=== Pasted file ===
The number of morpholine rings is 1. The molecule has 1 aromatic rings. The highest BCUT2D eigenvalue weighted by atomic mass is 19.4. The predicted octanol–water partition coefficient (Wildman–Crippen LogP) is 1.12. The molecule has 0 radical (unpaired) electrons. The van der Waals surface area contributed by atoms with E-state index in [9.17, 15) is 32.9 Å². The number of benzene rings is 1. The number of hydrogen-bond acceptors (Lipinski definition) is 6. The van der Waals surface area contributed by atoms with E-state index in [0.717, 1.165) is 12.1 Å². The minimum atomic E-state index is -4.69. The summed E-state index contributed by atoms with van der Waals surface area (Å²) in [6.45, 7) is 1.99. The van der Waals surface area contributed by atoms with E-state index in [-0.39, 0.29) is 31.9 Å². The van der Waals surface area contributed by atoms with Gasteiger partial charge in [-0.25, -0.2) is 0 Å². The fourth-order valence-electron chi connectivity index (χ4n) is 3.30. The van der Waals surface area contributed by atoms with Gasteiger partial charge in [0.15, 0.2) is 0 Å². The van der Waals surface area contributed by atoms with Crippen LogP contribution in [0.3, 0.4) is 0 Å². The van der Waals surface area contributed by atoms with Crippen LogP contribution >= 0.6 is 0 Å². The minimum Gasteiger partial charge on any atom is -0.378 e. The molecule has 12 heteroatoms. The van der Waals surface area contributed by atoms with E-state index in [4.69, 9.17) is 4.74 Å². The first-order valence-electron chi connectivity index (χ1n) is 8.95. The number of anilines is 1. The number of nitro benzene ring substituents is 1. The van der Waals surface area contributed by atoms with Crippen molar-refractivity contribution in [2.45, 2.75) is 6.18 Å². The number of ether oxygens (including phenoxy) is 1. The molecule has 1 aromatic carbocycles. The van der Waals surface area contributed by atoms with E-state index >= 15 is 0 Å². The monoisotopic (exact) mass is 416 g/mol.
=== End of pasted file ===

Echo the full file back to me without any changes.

The number of morpholine rings is 1. The molecule has 1 aromatic rings. The highest BCUT2D eigenvalue weighted by atomic mass is 19.4. The predicted octanol–water partition coefficient (Wildman–Crippen LogP) is 1.12. The molecule has 0 radical (unpaired) electrons. The van der Waals surface area contributed by atoms with E-state index in [9.17, 15) is 32.9 Å². The number of benzene rings is 1. The number of hydrogen-bond acceptors (Lipinski definition) is 6. The van der Waals surface area contributed by atoms with E-state index in [0.717, 1.165) is 12.1 Å². The minimum atomic E-state index is -4.69. The summed E-state index contributed by atoms with van der Waals surface area (Å²) in [6.45, 7) is 1.99. The van der Waals surface area contributed by atoms with E-state index in [-0.39, 0.29) is 31.9 Å². The van der Waals surface area contributed by atoms with Gasteiger partial charge in [-0.25, -0.2) is 0 Å². The fourth-order valence-electron chi connectivity index (χ4n) is 3.30. The van der Waals surface area contributed by atoms with Gasteiger partial charge in [0.15, 0.2) is 0 Å². The van der Waals surface area contributed by atoms with Crippen LogP contribution in [0.3, 0.4) is 0 Å². The van der Waals surface area contributed by atoms with Crippen LogP contribution >= 0.6 is 0 Å². The minimum Gasteiger partial charge on any atom is -0.378 e. The molecule has 12 heteroatoms. The van der Waals surface area contributed by atoms with E-state index in [4.69, 9.17) is 4.74 Å². The first-order valence-electron chi connectivity index (χ1n) is 8.95. The number of anilines is 1. The number of nitro benzene ring substituents is 1. The van der Waals surface area contributed by atoms with Crippen molar-refractivity contribution in [2.45, 2.75) is 6.18 Å². The number of ether oxygens (including phenoxy) is 1. The molecule has 1 aromatic carbocycles. The van der Waals surface area contributed by atoms with E-state index >= 15 is 0 Å². The monoisotopic (exact) mass is 416 g/mol.